For those more technically adept, you can figure out how to connect your phone to your PC. Apps are in the /system/app directory with an extent of .apk. Rename these from .apk to apk.bak and your app will not load on your phone. This is the same as freezing the app.

Most phones come with lots of bloatware. The problem is to freeze only those apps that are not essential to your phone. Freeze the wrong app and your phone will malfunction, stop running or not boot. With root privilege comes responsibility. Be very careful what you freeze. Research the app on the internet and don’t take some unknown guy’s word in some unknown post that an app is safe to freeze. There are so many posts that simply list all the apks that they’ve frozen and they are Ok. Freeze this same list and your phone might react badly. Unless you have the exact same phone from the exact same wireless provider bought at the exact same time from the exact location in the world and you have the exact same user requirements, do your own research.

Be very careful with Google apps, or they might screw up your Google Play store, not allowing you to easily add apps to your phone. Google Newsstand, Music, Movies, Books, Gmail, and Google Plus are all removable.

Tips on Buying a New Phone

  1. Separate your wireless phone provider from your phone purchase. Find a wireless plan and then buy a phone from someone else. This prevents your wireless carrier from loading on their own bloatware. With this step you eliminated a source of bloatware.
  2. Find out what radio frequencies work with your wireless provider, then find a phone that uses those radio frequencies.
  3. Phone manufaacturer preferences: Google Nexus and Motorola load the least bloatware. Samsung is renown for lots. LG and Asus have their good share as well. You will need to root, CWM and debloat these phone manufacturer’s phones. This takes time and expertise. Do an internet search on how much bloatware is on the phone you want.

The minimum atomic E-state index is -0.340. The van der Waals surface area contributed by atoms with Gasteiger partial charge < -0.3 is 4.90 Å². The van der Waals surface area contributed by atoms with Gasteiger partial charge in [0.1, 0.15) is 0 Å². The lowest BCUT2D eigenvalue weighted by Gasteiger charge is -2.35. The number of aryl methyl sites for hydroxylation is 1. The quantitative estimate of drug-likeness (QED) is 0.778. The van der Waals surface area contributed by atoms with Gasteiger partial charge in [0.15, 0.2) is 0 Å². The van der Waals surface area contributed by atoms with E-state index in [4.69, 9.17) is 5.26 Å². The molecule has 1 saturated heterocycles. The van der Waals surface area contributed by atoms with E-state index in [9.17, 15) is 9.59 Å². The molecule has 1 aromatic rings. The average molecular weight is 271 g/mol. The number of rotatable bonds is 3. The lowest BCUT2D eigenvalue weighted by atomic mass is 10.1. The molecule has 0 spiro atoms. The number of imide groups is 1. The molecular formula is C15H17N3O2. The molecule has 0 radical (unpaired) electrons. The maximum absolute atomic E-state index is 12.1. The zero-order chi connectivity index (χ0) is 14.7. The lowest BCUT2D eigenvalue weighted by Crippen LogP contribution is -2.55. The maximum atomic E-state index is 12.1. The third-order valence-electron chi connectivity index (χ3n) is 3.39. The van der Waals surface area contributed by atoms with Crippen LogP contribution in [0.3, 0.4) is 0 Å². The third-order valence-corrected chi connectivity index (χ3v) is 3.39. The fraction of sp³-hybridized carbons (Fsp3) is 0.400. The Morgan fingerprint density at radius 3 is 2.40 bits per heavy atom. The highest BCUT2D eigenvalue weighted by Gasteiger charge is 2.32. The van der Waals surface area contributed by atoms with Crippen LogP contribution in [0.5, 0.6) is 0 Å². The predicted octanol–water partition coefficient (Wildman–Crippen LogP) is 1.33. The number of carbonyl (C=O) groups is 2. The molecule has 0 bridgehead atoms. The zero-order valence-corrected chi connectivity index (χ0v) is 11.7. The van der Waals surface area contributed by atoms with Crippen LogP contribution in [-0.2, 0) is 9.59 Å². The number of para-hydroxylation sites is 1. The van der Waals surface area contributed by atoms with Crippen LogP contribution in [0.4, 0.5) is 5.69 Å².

4. Research how hard it will be to root and CWM a phone before you buy it. Some are harder than others. If the phone model comes with a locked bootloader, consider looking elsewhere. It can be a lot of trouble to unlock the bootloader, and may be impossible.
  5. Take a CWM backup and debloat if you can. After you debloat take another backup. Save this backup to a PC for safe keeping. If something bad happens you can do a full restore.
  6. Enjoy your phone.

ROMs Everywhere: ROMs are plentiful and numerous. In fact all phone manufacturers put out multiple ROMs for each phone. When there is a phone update over the air (OTA), they are using a new ROM. If you did not like the new changes you could revert your phone back to the previous ROM. There are phone manufacturer ROMs for different world locations, such as Canada, US, Europe, Asia. On top of this there are different phone manufacturer ROMs for different wireless carriers.

For example Big Weed uses Wind Mobile as her wireless carrier here in Canada, V21D ROM. We loaded her phone with the US T-Mobile wireless carrier ROM V20D, which came with the original version of her phone, but in the US. We then upgraded to T-Mobile V20H ROM, the most current ROM available for her phone model for the US wireless carrier. The phone still works with Wind Mobile’s wireless service without problem, the phone is the same, purchased in Canada, but the OS on the phone is from the US and boots up with the T-Mobile logo.

If in the future we dislike T-Mobile’s V20H ROM we can revert back to a previous ROM version (V20D or V20F), or back to the original Wind Mobile V21D ROM.

Locked Bootloader Similar to the lock that the wireless carrier can add, the phone manufacturer can lock the bootloader. This prevents you from loading a completely different ROM onto your phone. ROMs from the same phone manufacturer are usually Ok to load. Unlocking this bootloader is fraught with risk. With a locked bootloader you can still root the phone, install a recovery tool and load ROMs from the same phone manufacturer for your exact phone. While you cannot go crazy and install any ROM you wish, the advantage to a locked bootloader is that it is more difficult to royally screw up your phone. Some way, some how, with CWM you can get your phone back to being functional.

Playing with your phone can be a very stressful hobby, but do it right and there is a lot of satisfaction and fun. There is a lot of information out there, very often much too much. This is how the internet works. When phone owners from around the world converge with their specific phone manufacturer, model, rom version and world location, there are lots of permutations that make troubleshooting very confusing. Take it slow and learn, bit by bit.